Impact of COVID-19 on endoscopy trainees: an international survey

Katarzyna M. Pawlak, Jan Kral, Rishad Khan, Sunil Amin, Mohammad Bilal, Rashid N. Lui, Dalbir S. Sandhu, Almoutaz Hashim, Steven Bollipo, Aline Charabaty, Enrique de-Madaria, Andrés F. Rodríguez-Parra, Sergio A. Sánchez-Luna, Michał Żorniak, Catharine M. Walsh, Samir C. Grover, Keith Siau

Research output: Contribution to journalArticlepeer-review

Abstract

Background and Aims: Although coronavirus disease 2019 (COVID-19) has affected endoscopy services globally, the impact on trainees has not been evaluated. We aimed to assess the impact of COVID-19 on procedural volumes and on the emotional well-being of endoscopy trainees worldwide. Methods: An international survey was disseminated over a 3-week period in April 2020. The primary outcome was the percentage reduction in monthly procedure volume before and during COVID-19. Secondary outcomes included potential variation of COVID-19 impact between different continents and rates and predictors of anxiety and burnout among trainees. Results: Across 770 trainees from 63 countries, 93.8% reported a reduction in endoscopy case volume. The median percentage reduction in total procedures was 99% (interquartile range, 85%-100%), which varied internationally (P < .001) and was greatest for colonoscopy procedures. Restrictions in case volume and trainee activity were common barriers. A total of 71.9% were concerned that the COVID-19 pandemic could prolonged training. Anxiety was reported in 52.4% of respondents and burnout in 18.8%. Anxiety was independently associated with female gender (odds ratio [OR], 2.15; P < .001), adequacy of personal protective equipment (OR, 1.75; P = .005), lack of institutional support for emotional health (OR, 1.67; P = .008), and concerns regarding prolongation of training (OR, 1.60; P = .013). Modifying existing national guidelines to support adequate endoscopy training during the pandemic was supported by 68.9%. Conclusions: The COVID-19 pandemic has led to restrictions in endoscopic volumes and endoscopy training, with high rates of anxiety and burnout among endoscopy trainees worldwide. Targeted measures by training programs to address these key issues are warranted to improve trainee well-being and support trainee education.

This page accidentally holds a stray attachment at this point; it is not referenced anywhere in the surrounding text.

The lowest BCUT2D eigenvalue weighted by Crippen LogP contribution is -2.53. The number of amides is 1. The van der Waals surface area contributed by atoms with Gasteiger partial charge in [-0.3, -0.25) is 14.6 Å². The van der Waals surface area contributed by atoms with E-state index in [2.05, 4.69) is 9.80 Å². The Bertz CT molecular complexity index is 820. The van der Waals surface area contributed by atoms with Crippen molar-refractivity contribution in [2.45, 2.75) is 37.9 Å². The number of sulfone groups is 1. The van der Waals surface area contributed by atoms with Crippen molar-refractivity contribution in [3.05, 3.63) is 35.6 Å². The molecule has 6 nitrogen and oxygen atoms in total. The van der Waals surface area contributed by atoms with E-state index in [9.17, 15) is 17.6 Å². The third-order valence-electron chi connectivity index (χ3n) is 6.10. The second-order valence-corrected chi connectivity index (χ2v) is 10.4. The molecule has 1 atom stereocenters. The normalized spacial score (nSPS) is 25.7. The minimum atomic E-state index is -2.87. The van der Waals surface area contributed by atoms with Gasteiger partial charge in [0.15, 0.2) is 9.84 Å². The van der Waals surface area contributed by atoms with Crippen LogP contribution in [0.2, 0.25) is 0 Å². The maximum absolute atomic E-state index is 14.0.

Original languageEnglish (US)
Pages (from-to)925-935
Number of pages11
JournalGastrointestinal endoscopy
Volume92
Issue number4
DOIs
StatePublished - Oct 2020

ASJC Scopus subject areas

  • Radiology Nuclear Medicine and imaging
  • Gastroenterology

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